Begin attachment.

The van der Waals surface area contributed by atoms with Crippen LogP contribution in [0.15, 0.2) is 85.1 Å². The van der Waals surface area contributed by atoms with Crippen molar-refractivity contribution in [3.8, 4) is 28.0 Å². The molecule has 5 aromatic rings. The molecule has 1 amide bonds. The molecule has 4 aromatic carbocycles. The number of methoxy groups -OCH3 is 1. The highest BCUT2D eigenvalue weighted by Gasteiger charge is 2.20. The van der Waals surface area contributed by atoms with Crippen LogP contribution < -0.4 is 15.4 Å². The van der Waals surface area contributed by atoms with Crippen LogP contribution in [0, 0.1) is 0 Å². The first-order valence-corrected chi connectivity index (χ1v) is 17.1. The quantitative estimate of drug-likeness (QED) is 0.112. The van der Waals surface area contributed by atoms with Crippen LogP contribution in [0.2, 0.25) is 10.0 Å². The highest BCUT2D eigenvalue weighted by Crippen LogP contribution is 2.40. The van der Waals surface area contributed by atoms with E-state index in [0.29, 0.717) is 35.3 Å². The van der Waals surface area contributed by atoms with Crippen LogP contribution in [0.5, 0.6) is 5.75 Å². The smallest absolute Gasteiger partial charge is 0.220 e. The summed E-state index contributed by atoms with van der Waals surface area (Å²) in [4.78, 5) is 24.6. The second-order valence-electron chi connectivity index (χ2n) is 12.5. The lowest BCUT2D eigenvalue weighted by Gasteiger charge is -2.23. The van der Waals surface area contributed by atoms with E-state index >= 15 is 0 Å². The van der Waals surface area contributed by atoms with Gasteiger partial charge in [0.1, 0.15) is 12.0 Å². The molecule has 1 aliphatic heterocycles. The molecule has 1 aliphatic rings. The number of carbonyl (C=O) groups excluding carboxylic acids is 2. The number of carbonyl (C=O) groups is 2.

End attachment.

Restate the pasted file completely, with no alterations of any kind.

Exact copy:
The van der Waals surface area contributed by atoms with Crippen LogP contribution in [0.15, 0.2) is 85.1 Å². The van der Waals surface area contributed by atoms with Crippen molar-refractivity contribution in [3.8, 4) is 28.0 Å². The molecule has 5 aromatic rings. The molecule has 1 amide bonds. The molecule has 4 aromatic carbocycles. The number of methoxy groups -OCH3 is 1. The highest BCUT2D eigenvalue weighted by Gasteiger charge is 2.20. The van der Waals surface area contributed by atoms with Crippen LogP contribution < -0.4 is 15.4 Å². The van der Waals surface area contributed by atoms with Crippen LogP contribution in [0, 0.1) is 0 Å². The first-order valence-corrected chi connectivity index (χ1v) is 17.1. The quantitative estimate of drug-likeness (QED) is 0.112. The van der Waals surface area contributed by atoms with Crippen LogP contribution in [0.2, 0.25) is 10.0 Å². The highest BCUT2D eigenvalue weighted by Crippen LogP contribution is 2.40. The van der Waals surface area contributed by atoms with E-state index in [0.29, 0.717) is 35.3 Å². The van der Waals surface area contributed by atoms with Crippen LogP contribution in [0.5, 0.6) is 5.75 Å². The smallest absolute Gasteiger partial charge is 0.220 e. The summed E-state index contributed by atoms with van der Waals surface area (Å²) in [4.78, 5) is 24.6. The second-order valence-electron chi connectivity index (χ2n) is 12.5. The lowest BCUT2D eigenvalue weighted by Gasteiger charge is -2.23. The van der Waals surface area contributed by atoms with E-state index >= 15 is 0 Å². The van der Waals surface area contributed by atoms with Gasteiger partial charge in [0.1, 0.15) is 12.0 Å². The molecule has 1 aliphatic heterocycles. The molecule has 1 aliphatic rings. The number of carbonyl (C=O) groups excluding carboxylic acids is 2. The number of carbonyl (C=O) groups is 2.